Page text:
In addition to C&EN, Cleantech Chemistry’s household also receives Physics Today, the monthly magazine of the American Institute of Physics. The December issue contains an article – available free online – that is a must-read for any potential or current entrepreneur in the sciences.
The authors* interviewed 129 out of 192 founders and 16 other company officers at 91 startups in entrepreneurial clusters in 13 states. They examine where the firms’ technology came from and where their funding came from (and in what order). The interviews unearthed fascinating observations about working with venture capital and angel investors and how they differ regionally. The article also covers the different types of technology transfer programs at Universities and what it is like to work with them. It also discusses regional start-up cultures across the U.S.
As in this year’s C&EN special issue on chemistry entrepreneurs, the focus is on lessons learned. The Physics Today story includes a box titled “How to create an unsuccessful startup.”
In case you think that the situation of physics R&D and start-up culture is different than in chemistry – read this excerpt and see if it sounds familiar:
Because the large high-tech companies that once supported significant research have switched to development, the role of small startups as creators of innovative physics-based technology has become more important. Lita Nelsen, director of MIT’s Technology Licensing Office, describing the general decline of the once-great industrial labs, noted that “we’re dependent on the universities to be pushing the frontier of knowledge because the research labs in industry are largely shut down.” She added that more than half of the MIT patents for really innovative, early-stage technology are being licensed to startups. According to Nelsen, once a startup has proven an innovative technology, “the large companies will then buy either the product line or the company, and that is a conscious strategy for acquiring new technology now because it reduces their risk.” For a proven technology, large companies sometimes pay 100 or even 1000 times what they would have paid had they licensed the same technology from a university at an early stage.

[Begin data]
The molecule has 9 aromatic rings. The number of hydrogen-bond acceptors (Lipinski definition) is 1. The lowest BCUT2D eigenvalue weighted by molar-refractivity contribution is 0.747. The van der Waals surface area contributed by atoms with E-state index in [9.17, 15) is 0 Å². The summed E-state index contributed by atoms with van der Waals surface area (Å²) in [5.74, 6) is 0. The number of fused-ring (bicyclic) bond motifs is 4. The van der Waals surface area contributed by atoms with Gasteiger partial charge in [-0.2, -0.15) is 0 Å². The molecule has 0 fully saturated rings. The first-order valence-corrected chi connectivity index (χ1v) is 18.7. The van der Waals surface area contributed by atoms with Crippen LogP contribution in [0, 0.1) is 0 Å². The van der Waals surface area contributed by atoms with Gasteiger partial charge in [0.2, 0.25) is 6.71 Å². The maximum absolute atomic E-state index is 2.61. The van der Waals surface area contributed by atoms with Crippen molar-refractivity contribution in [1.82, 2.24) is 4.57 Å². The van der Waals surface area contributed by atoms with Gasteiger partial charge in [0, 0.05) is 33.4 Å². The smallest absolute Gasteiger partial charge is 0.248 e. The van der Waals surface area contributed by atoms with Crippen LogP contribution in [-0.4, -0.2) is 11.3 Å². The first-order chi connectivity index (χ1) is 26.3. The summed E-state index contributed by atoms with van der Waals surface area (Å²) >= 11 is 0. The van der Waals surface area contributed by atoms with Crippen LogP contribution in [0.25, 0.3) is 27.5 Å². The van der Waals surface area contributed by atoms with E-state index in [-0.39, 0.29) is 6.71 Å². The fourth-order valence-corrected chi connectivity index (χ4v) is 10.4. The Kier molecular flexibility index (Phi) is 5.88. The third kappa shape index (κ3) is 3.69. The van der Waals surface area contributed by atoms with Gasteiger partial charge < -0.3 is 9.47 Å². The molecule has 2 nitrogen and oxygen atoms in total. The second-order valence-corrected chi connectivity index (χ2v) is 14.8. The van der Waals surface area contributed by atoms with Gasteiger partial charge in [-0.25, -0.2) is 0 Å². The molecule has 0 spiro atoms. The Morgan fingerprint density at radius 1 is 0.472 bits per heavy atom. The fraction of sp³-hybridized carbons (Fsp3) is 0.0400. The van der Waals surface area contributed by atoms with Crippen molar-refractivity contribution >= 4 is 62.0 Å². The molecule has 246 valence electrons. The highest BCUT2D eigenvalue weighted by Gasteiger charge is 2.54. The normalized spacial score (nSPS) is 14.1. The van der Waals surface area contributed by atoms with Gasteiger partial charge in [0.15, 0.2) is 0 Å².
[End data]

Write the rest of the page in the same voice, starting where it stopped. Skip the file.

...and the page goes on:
The article goes on to discuss the difference between what it calls “technology push” versus “market pull” companies and why the former is the more risky. Go check it out!
*Orv Butler is a historian at the American Institute of Physics Center for History of Physics in College Park, Maryland. Joe Anderson is the associate director of the AIP history center and director of the AIP Niels Bohr Library and Archives in College Park.
The DOI for the Physics Today article
Risky business: A study of physics entrepreneurship
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